Connections 2 Independence (C2i) is set to host its first ever fundraiser to fund its mission of providing life skills to teens and young adults in foster care in the Twin Cities.
The event, Run for the Roses, is a Kentucky Derby and casino themed party that includes food, cocktails, a hat contest (for men and women), viewing of the Kentucky Derby, a silent auction and a fashion show featuring C2i youth, that takes place from 2 p.m. – 6 p.m., Saturday, May 3 at Warehouse Winery, 6415 Cambridge St., St. Louis Park. The event is $30 per person or $50 for two. Money raised will fund C2i, a nonprofit located inside of Sabathani Community Center, 310 E 38th St, Minneapolis. Former Los Angeles Laker and Minneapolis native Devean George will serve as the event’s honorary chair.
C2i prepares youth for living independently as they get closer to reaching adulthood and aging out of the foster care system. Services include teaching independent living skills, with a key emphasis placed on one-on-one relationship building. A specific focus is placed on practical matters such as securing housing, education and employment.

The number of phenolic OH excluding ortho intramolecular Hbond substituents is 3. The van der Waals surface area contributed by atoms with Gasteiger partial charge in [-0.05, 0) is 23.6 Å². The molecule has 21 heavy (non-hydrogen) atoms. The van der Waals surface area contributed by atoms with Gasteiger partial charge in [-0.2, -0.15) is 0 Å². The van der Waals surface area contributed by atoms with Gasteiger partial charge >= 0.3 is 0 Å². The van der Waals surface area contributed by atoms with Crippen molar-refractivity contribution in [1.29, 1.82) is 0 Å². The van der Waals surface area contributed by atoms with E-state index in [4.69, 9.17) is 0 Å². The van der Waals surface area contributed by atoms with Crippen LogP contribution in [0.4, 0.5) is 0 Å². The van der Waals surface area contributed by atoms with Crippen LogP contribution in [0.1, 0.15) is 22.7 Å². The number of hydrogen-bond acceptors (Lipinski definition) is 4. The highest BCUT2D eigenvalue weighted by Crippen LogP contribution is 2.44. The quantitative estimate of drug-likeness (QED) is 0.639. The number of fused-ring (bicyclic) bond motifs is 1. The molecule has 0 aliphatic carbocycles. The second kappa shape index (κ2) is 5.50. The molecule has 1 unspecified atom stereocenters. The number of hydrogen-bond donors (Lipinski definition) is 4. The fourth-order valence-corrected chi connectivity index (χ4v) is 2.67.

C2i CEO, Jessica Rogers said her organization is worthy of the public’s support because too many exit the foster system without the basic skills to live a productive life.
“Fifty-three percent of the homeless population (in America) has been in foster care, so there’s something broken with our system,” said Rogers. “Foster children have a graduation rate of 45 percent. Ninety-eight percent of our kids graduate high school or achieve a GED. Only 14 percent of kids in foster care go on to post secondary education. Fifty percent of our kids go on to pursue post-secondary education. If we don’t put funding into programs like this now, these kids can easily mirror the national statistics. We’re teaching them how to live truly independently.”
Rogers said there’s a prevailing myth that kids enter foster care and get adopted and live happily ever after, but that is not the reality. According to Rogers, kids in the foster system, on average, live in five different homes and many are never adopted.
“We make it a priority to provide a stable environment no matter where they go in the system,” said Rogers. “We’re here to support them and teach them what a healthy relationship looks like.”
May is National Foster Care Month. Insight News will feature a story in each edition this month to highlight issues in foster care within the Twin Cities.